We’ll dive deeper into Italy’s history (cook)books later. In the here and now, though, Italy’s food destiny is manifest at the masterful hands of its international powerhouses. There’s Massimo Bottura, whose restaurant, Osteria Francescana, sits comfortably in third place worldwide in the World's 50 Best's latest ranking. Or Massimiliano Alajmo, whose wizardry at La Calendre in the late ‘90s/early aughts made him the youngest chef ever to notch three Michelin stars. He was 28 at the time. Enrico Crippa studied under Ferran Adrià at El Bulli and did a stint in Kobe, Japan before opening his own restaurant in Italy (which would earn its third star in 2012). These are just three standouts from the talent-rich pool of Italy’s contemporary chef class, whose sourcing rigor and determined innovation have made the country’s food culture nearly infallible.
Decades before Italy’s current generation of chefs grabbed their toques, though, there was Gualtiero Marchesi, an 84-year-old Milanese chef widely credited with elevating Italian food to its world-class level. Put another way, Marchesi “single-handedly dragged Italian cooking out of the humble trattoria and into a high-end restaurant near you,” explained Edward Reeves in his 2010 Wall Street Journal profile of the chef. He is, to use the cheapest available metaphor, the godfather of the country’s culinary narrative both at home and abroad.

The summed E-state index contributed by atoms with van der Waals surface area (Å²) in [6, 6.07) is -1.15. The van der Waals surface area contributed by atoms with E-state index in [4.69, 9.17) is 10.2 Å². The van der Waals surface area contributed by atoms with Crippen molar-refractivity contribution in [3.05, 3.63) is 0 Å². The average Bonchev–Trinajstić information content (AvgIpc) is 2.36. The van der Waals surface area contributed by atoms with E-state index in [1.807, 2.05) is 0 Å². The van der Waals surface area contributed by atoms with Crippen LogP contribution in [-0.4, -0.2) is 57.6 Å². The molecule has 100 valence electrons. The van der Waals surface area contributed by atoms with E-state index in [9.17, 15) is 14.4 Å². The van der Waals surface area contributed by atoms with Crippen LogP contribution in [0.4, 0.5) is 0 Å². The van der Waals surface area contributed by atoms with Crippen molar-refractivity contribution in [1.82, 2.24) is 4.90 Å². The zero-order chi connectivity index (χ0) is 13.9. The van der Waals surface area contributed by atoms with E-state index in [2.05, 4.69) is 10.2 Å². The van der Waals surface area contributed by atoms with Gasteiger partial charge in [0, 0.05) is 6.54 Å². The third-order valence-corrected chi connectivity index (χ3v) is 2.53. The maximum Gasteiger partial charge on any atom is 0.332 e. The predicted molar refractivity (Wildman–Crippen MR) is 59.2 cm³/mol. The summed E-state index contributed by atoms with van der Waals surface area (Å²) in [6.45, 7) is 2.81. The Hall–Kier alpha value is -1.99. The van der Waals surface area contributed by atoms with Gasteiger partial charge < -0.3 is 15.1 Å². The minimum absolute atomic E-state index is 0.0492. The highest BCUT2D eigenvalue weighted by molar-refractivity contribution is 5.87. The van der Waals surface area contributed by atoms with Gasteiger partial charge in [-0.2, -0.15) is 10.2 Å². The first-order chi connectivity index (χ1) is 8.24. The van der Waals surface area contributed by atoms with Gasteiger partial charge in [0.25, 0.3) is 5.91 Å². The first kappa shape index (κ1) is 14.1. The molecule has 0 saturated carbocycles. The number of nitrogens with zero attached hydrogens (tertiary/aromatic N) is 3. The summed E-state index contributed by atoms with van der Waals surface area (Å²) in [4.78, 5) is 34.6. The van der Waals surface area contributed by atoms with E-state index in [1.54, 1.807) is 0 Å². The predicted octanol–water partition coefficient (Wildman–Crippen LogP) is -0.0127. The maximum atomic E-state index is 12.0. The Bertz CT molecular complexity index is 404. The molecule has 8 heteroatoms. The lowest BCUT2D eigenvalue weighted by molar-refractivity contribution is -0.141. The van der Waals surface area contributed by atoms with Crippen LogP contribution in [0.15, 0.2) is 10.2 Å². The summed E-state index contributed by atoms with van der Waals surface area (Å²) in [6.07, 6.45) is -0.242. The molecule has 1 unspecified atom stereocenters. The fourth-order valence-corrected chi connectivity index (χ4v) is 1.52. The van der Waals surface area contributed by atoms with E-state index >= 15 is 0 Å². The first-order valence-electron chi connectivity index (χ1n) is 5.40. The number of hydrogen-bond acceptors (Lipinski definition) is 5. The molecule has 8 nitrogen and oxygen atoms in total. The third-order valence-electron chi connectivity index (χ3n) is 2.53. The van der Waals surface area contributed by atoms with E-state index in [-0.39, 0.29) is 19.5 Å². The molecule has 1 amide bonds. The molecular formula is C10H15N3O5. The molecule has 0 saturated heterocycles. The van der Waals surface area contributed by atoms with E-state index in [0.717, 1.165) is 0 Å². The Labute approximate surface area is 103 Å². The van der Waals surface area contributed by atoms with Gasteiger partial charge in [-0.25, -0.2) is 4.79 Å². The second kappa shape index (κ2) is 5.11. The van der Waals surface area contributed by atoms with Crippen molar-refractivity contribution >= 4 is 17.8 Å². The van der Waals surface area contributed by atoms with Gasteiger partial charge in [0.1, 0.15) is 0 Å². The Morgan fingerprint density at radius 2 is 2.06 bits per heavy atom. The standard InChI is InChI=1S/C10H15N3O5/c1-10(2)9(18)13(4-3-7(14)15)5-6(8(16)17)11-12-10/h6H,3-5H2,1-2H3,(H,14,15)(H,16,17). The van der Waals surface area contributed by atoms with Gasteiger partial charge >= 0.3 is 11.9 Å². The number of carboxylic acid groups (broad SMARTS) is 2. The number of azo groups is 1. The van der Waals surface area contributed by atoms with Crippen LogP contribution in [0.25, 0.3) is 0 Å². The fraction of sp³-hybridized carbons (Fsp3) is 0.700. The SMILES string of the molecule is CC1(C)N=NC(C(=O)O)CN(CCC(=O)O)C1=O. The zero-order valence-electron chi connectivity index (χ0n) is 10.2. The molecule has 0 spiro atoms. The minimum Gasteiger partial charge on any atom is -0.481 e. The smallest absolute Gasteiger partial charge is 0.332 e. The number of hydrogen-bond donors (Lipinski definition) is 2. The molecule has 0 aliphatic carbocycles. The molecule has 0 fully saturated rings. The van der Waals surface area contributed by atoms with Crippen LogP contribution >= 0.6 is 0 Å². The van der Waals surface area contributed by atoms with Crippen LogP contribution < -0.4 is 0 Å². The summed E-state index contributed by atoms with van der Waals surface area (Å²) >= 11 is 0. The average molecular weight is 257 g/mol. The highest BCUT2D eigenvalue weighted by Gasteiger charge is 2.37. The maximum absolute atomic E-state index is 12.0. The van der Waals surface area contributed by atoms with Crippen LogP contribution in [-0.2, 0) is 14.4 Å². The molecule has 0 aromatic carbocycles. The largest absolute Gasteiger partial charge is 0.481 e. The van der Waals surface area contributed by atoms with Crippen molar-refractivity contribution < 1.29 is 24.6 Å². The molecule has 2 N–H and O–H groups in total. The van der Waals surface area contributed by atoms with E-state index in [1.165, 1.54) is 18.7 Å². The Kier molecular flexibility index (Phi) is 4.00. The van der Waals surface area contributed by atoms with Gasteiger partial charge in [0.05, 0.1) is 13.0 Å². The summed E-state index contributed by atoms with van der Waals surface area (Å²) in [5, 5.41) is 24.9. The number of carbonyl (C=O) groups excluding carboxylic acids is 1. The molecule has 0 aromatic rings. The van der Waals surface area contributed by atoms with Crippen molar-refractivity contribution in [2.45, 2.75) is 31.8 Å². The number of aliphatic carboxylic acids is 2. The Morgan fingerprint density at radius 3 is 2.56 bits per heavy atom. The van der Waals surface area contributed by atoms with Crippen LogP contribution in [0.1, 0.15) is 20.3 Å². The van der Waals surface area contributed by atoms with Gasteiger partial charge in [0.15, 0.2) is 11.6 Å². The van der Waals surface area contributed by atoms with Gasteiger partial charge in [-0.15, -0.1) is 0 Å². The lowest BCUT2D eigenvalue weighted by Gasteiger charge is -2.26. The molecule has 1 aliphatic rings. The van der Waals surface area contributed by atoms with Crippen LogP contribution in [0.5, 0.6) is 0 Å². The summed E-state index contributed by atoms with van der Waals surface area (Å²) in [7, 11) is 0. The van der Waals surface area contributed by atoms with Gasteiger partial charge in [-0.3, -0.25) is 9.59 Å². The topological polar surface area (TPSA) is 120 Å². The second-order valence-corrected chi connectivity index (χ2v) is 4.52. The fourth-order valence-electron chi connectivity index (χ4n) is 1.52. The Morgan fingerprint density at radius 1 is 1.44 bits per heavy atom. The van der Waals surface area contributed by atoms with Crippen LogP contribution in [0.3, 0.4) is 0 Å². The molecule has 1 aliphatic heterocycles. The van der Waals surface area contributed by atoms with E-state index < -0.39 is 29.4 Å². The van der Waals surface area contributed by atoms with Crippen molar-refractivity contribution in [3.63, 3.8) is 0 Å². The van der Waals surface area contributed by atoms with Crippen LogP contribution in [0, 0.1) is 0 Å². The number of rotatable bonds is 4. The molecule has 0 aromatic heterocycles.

In addition to his two principal restaurants, Marchesi founded Euro-Toques, a sort of chef trade-union whose ranks have swelled to include almost 4,500 continental restaurants. He’s also a wildcard in the grand Italian tradition -- one minute he’s designing custom burgers for McDonald’s on a lark, the next he’s denouncing the Michelin-starring system as nepotistic and narrow. (That’s not just bitter grapes, either. He was the first non-French chef to earn three stars when his eponymous restaurant won the coveted status in 1985.)
Italy's restaurants shine brighter than Michelin stars
But wait a minute. Italy and its 360-ish Michelin stars trail the guide's two giants, France and Japan, whose restaurants have both notched over 700. By that yardstick, Italy doesn't exactly scream "world's greatest food mecca," huh? No, that's true. But does that yardstick matter for this discussion? Eh. The reality is that Michelin’s faults have been widely discussed, and Italy falls foul to several of them. In other words, Michelin stars alone do not a mecca make. Here's why: